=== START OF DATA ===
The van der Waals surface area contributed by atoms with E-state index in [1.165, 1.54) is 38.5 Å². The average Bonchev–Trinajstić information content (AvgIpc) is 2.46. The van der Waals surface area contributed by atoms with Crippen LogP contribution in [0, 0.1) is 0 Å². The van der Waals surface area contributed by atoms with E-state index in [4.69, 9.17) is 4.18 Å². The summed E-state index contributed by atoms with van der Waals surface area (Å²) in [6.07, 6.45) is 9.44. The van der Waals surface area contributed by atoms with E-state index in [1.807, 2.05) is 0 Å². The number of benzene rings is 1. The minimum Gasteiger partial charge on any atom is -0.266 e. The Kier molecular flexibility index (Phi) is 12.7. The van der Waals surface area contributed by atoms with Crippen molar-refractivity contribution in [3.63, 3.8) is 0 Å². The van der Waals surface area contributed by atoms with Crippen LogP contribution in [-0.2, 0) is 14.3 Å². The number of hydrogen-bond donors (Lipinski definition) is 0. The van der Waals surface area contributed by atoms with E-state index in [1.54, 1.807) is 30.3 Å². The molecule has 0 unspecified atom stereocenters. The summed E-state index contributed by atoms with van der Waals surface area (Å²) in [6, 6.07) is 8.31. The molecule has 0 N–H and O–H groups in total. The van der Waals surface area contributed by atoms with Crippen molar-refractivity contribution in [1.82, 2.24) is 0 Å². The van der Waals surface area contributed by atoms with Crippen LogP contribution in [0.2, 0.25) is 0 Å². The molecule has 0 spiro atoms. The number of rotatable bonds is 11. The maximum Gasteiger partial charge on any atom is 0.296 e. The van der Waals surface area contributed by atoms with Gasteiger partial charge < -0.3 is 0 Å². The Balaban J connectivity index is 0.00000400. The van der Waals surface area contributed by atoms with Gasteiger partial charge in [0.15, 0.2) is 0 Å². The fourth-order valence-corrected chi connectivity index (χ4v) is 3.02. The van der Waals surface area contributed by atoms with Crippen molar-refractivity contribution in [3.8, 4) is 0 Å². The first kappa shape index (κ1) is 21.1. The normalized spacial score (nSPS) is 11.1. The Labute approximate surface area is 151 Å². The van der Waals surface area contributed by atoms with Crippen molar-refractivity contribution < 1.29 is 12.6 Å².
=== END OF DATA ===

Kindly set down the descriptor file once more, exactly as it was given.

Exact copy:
The van der Waals surface area contributed by atoms with E-state index in [1.165, 1.54) is 38.5 Å². The average Bonchev–Trinajstić information content (AvgIpc) is 2.46. The van der Waals surface area contributed by atoms with Crippen LogP contribution in [0, 0.1) is 0 Å². The van der Waals surface area contributed by atoms with E-state index in [4.69, 9.17) is 4.18 Å². The summed E-state index contributed by atoms with van der Waals surface area (Å²) in [6.07, 6.45) is 9.44. The van der Waals surface area contributed by atoms with E-state index in [1.807, 2.05) is 0 Å². The number of benzene rings is 1. The minimum Gasteiger partial charge on any atom is -0.266 e. The Kier molecular flexibility index (Phi) is 12.7. The van der Waals surface area contributed by atoms with Crippen molar-refractivity contribution in [3.63, 3.8) is 0 Å². The van der Waals surface area contributed by atoms with Crippen LogP contribution in [-0.2, 0) is 14.3 Å². The number of hydrogen-bond donors (Lipinski definition) is 0. The van der Waals surface area contributed by atoms with E-state index in [1.54, 1.807) is 30.3 Å². The molecule has 0 unspecified atom stereocenters. The summed E-state index contributed by atoms with van der Waals surface area (Å²) in [6, 6.07) is 8.31. The molecule has 0 N–H and O–H groups in total. The van der Waals surface area contributed by atoms with Crippen molar-refractivity contribution in [1.82, 2.24) is 0 Å². The van der Waals surface area contributed by atoms with Crippen LogP contribution in [0.2, 0.25) is 0 Å². The molecule has 0 spiro atoms. The number of rotatable bonds is 11. The maximum Gasteiger partial charge on any atom is 0.296 e. The van der Waals surface area contributed by atoms with Gasteiger partial charge < -0.3 is 0 Å². The Balaban J connectivity index is 0.00000400. The van der Waals surface area contributed by atoms with Gasteiger partial charge in [0.15, 0.2) is 0 Å². The fourth-order valence-corrected chi connectivity index (χ4v) is 3.02. The van der Waals surface area contributed by atoms with Crippen molar-refractivity contribution in [3.8, 4) is 0 Å². The first kappa shape index (κ1) is 21.1. The normalized spacial score (nSPS) is 11.1. The Labute approximate surface area is 151 Å². The van der Waals surface area contributed by atoms with Crippen molar-refractivity contribution < 1.29 is 12.6 Å².